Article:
For Project South — a leadership development organization with offices in Atlanta and Washington, D.C. that engages in what they call “bottom-up movement-building for social and economic justice”— members are all the people who give money to the organization. But Project South makes an important distinction between regular members and what it calls “constituent members.” Constituent members are people who are in the group’s target community of low- to middle-income Southerners.

Nearly half of Project South’s 750 members are from its core constituency. Although this model allows the group to stay true to its social justice mission and ensure that marginalized people will remain the leaders of the organization, Project South places importance on keeping nonconstituent members connected and invested in the program work. Doing so can be challenging. Many of Project South’s nonconstituent members live outside the South; they become members out of a sense of solidarity with low-income Southerners. Will Cordery, the group’s Development Director and Executive Leadership Team member, says the group tries to help the donor members feel more connected to the work by holding large public events where donor members can interact with constituent members.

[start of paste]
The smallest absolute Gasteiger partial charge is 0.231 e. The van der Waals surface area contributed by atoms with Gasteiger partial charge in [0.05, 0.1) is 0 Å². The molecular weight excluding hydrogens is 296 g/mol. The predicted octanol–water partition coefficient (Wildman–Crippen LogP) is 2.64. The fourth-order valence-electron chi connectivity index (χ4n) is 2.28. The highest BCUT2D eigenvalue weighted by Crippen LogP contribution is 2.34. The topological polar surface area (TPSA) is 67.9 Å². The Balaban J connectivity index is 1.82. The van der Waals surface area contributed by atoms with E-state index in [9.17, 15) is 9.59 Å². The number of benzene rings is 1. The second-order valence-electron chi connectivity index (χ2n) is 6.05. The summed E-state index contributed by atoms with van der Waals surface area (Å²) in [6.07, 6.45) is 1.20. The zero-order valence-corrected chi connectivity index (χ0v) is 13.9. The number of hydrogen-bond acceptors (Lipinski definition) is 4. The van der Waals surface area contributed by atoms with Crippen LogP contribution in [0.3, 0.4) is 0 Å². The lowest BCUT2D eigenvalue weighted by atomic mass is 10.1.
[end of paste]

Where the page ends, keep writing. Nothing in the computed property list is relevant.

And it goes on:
“We have public spaces for members to engage with us annually,” he explained. “We invite all of our members to local community events that we put on every year, like our Juneteenth celebration, and we’ll have our big 25th anniversary shindig next year.”